Brian Chesky of Airbnb famously spent six months going through thousands of resumes to hire his first engineer. For him, it was important to know who he would be building his idea with. He needed to know if they saw his vision and appreciated the problem. 

Creating a highly collaborative atmosphere can seem like a daunting task. People are not machines, they don’t come with instructions. I wanted to solve this from the beginning at Uniphore. But, if you ask nicely, I find employees will give you a cheat sheet. We tell every new recruit at the company to fill in what we call, in good humor, a ‘user manual’. It is one of our great innovations. Instead of introductions, employees just discuss each others’ manuals. 

Always know and understand who you hire. At the end of the day, they are the people who will make spending the 10 hours every day at work worthwhile. 

Optimize company culture.

One of the blogs from the CloudCherry ‘Culture Manual’

The idea for the user manual actually came from a ‘culture manual’ I used to write at CloudCherry. These were candid internal blogs about startup life, our people, and the ups and downs of business. It was my attempt to communicate the company culture and make sure new entrants could catch up with our journey. 

What even is company culture? It is when you inspire people to care and connect, and they reward you with their spirit and pride.

Founders need to carve out time for building culture because it makes operational sense too. Consider a simple example. There are going to be a number of morning people on your team, and equally, a few late risers. Would you rather have some employees turn up grumpy for a 7 am meeting? Or can you comfortably push it to 11 am and keep everybody happy? When your team’s preferences and pet peeves are known, it is possible to make easy fixes so that everyone feels included. 

With the user manual, things fast-forward to the point where colleagues know each other’s working styles. The questions we add range from some searching ones to a few just for laughs: ‘What kind of environment brings me down’, ‘How do I receive feedback?’, ‘If I were a meme, what would I be?’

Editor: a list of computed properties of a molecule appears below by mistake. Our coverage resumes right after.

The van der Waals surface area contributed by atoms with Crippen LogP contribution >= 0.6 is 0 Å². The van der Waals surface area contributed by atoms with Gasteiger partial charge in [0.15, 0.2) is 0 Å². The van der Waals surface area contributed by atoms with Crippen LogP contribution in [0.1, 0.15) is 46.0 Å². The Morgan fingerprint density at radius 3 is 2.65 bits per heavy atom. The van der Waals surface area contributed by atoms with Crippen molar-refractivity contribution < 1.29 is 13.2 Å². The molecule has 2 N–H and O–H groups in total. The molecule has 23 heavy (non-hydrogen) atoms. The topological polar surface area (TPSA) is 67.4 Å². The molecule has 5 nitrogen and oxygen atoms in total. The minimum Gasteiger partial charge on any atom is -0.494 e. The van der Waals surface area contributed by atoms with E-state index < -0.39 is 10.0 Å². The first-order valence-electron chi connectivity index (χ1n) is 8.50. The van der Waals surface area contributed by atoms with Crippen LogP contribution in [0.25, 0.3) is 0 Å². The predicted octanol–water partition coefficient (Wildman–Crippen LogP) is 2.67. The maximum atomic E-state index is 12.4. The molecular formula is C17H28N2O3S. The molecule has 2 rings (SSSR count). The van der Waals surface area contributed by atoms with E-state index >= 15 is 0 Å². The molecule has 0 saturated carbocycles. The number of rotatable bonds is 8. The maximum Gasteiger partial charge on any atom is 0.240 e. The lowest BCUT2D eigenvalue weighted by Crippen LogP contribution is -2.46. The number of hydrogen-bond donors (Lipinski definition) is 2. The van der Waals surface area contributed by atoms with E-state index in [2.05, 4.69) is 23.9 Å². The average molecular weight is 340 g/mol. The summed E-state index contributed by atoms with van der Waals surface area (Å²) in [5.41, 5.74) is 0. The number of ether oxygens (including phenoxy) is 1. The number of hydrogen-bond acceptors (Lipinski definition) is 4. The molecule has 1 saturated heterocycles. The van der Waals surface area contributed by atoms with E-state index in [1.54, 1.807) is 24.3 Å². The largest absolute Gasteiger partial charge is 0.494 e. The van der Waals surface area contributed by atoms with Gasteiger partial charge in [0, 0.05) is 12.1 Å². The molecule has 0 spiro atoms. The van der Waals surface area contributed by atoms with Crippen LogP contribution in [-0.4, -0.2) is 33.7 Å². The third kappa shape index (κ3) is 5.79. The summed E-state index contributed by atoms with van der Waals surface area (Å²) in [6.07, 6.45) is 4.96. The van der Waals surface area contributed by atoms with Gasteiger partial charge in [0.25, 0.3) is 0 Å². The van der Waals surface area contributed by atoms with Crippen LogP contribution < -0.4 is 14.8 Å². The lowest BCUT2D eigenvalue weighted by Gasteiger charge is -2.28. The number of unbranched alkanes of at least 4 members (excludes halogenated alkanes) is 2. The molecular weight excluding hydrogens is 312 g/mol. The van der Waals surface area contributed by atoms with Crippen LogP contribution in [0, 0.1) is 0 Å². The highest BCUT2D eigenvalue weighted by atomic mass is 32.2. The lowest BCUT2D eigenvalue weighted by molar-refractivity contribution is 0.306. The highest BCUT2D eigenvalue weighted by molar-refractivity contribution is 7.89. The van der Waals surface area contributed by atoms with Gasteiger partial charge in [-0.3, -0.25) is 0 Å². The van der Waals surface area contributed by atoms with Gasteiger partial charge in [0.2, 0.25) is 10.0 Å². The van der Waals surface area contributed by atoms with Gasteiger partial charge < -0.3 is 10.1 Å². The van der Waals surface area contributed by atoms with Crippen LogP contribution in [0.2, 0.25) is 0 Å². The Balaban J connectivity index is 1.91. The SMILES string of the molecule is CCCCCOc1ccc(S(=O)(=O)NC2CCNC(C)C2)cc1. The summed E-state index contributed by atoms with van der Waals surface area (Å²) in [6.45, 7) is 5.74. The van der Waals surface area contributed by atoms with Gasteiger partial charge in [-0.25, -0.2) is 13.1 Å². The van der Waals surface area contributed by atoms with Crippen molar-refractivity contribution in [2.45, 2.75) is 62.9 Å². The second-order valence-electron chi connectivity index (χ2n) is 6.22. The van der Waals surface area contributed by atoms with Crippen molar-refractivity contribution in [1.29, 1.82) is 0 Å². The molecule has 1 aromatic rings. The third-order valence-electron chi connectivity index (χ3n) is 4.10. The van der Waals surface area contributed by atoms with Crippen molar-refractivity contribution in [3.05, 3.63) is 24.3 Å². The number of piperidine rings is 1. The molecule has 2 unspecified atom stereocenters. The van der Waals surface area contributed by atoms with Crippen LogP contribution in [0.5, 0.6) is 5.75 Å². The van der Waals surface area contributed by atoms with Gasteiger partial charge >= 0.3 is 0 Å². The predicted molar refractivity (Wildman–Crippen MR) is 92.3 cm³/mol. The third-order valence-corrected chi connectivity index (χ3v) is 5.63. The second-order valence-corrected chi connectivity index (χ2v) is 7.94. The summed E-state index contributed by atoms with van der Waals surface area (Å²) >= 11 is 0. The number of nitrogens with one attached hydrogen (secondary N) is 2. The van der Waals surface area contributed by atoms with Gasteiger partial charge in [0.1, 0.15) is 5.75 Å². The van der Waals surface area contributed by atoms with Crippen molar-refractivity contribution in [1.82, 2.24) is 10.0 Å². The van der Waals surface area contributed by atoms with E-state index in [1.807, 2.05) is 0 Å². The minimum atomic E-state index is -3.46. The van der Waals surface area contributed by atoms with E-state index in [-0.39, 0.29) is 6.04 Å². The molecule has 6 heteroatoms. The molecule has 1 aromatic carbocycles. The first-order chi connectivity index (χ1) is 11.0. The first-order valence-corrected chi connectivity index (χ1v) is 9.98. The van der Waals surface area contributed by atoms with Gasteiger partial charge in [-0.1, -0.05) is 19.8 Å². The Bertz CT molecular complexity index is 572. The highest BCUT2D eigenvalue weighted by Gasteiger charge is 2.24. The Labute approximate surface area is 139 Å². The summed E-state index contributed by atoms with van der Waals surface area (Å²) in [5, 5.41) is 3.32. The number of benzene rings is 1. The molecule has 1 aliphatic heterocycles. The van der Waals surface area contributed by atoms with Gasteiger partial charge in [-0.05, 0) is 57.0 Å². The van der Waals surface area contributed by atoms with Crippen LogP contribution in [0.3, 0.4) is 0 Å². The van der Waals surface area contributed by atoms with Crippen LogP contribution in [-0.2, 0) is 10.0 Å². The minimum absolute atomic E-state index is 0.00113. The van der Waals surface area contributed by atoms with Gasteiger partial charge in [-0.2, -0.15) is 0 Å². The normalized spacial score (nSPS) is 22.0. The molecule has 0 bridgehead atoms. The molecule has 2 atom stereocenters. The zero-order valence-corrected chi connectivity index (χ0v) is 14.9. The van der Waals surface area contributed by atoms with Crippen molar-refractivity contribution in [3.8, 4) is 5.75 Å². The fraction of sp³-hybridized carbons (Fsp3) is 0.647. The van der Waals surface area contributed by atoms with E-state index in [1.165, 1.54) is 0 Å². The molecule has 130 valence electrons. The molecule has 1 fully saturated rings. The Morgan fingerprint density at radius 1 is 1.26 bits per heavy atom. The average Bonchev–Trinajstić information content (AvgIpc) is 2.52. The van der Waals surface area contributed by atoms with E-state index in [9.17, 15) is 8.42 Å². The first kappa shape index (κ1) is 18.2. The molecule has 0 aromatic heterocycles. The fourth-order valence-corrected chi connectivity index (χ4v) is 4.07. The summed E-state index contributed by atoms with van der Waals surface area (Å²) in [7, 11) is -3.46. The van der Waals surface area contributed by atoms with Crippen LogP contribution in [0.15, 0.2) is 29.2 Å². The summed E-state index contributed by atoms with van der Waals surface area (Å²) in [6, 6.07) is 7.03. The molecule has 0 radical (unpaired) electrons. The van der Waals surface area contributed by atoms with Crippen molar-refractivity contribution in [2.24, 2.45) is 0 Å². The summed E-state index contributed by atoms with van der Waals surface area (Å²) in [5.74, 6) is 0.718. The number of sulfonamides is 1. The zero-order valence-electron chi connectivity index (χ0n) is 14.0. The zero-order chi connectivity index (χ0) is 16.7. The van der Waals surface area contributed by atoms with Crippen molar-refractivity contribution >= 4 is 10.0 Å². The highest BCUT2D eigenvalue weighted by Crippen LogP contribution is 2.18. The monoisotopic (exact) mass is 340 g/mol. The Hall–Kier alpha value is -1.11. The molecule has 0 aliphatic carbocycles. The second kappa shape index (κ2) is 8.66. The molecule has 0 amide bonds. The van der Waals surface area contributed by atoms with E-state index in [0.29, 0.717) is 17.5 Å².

The team learns to trust and communicate this way. They can safely fight the good fight and have those healthy arguments that lead to the best ideas.

Let employees ‘own’ their work.

Founders should also take a leaf from Girish Mathrubootham’s book. He manages to share little inside jokes with several of his employees. That comes from an authentic place of being interested. Folks at his company go beyond the brief. 

I will leave you with one last small story. A few years ago I got a call from a Freshworks employee, Nivas. As I was driving through Palo Alto traffic, he quizzed me on ideas for a SaaS community. Because I had gone through startup programs including the Microsoft Accelerator, I shared everything I knew.

He made notes and began working on a blueprint for what is now a multimillion-dollar business – the Freshworks Startup Program. It was an instance where someone was taking initiative outside their work responsibilities. Beyond being an employee, Nivas was acting as an owner would have. This success of the initiative was representative of the true triumph of the culture of ownership of Freshworks.

If you can give them suitable conditions, that is the kind of magic employees feel motivated to create. Take it from a captain whose crew helped him sail over rough seas. The team which worked without a salary for a month at CloudCherry? They are with me at Uniphore.

There is no magical way of creating a successful company. But these are small steps that help it become a success. 

About the author

Vinod Muthukrishnan

EVP, Uniphore